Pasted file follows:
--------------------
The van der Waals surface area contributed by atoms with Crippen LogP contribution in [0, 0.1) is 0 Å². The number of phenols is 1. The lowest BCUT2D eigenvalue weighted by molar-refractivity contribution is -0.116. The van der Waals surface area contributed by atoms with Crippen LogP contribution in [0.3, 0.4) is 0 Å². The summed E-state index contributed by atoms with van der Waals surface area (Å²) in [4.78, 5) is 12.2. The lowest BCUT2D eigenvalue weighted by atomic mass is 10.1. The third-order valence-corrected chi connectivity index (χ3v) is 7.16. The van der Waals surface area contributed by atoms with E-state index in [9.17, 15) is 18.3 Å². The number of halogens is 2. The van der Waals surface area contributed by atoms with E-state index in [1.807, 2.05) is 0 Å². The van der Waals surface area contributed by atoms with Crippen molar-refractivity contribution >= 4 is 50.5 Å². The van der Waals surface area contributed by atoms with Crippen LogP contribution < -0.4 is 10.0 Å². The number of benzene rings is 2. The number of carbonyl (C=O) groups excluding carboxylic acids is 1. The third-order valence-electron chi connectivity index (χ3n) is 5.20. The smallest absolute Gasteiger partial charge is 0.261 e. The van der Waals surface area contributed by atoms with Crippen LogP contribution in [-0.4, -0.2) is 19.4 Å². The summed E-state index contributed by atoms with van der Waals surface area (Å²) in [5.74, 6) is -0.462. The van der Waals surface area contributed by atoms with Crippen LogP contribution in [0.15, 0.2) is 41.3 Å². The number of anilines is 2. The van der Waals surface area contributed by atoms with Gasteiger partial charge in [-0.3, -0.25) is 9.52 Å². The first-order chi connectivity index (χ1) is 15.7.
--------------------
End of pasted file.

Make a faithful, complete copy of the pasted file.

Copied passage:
The van der Waals surface area contributed by atoms with Crippen LogP contribution in [0, 0.1) is 0 Å². The number of phenols is 1. The lowest BCUT2D eigenvalue weighted by molar-refractivity contribution is -0.116. The van der Waals surface area contributed by atoms with Crippen LogP contribution in [0.3, 0.4) is 0 Å². The summed E-state index contributed by atoms with van der Waals surface area (Å²) in [4.78, 5) is 12.2. The lowest BCUT2D eigenvalue weighted by atomic mass is 10.1. The third-order valence-corrected chi connectivity index (χ3v) is 7.16. The van der Waals surface area contributed by atoms with E-state index in [9.17, 15) is 18.3 Å². The number of halogens is 2. The van der Waals surface area contributed by atoms with E-state index in [1.807, 2.05) is 0 Å². The van der Waals surface area contributed by atoms with Crippen molar-refractivity contribution >= 4 is 50.5 Å². The van der Waals surface area contributed by atoms with Crippen LogP contribution < -0.4 is 10.0 Å². The number of benzene rings is 2. The number of carbonyl (C=O) groups excluding carboxylic acids is 1. The third-order valence-electron chi connectivity index (χ3n) is 5.20. The smallest absolute Gasteiger partial charge is 0.261 e. The van der Waals surface area contributed by atoms with Crippen LogP contribution in [-0.4, -0.2) is 19.4 Å². The summed E-state index contributed by atoms with van der Waals surface area (Å²) in [5.74, 6) is -0.462. The van der Waals surface area contributed by atoms with Crippen LogP contribution in [0.15, 0.2) is 41.3 Å². The number of anilines is 2. The van der Waals surface area contributed by atoms with Gasteiger partial charge in [-0.3, -0.25) is 9.52 Å². The first-order chi connectivity index (χ1) is 15.7.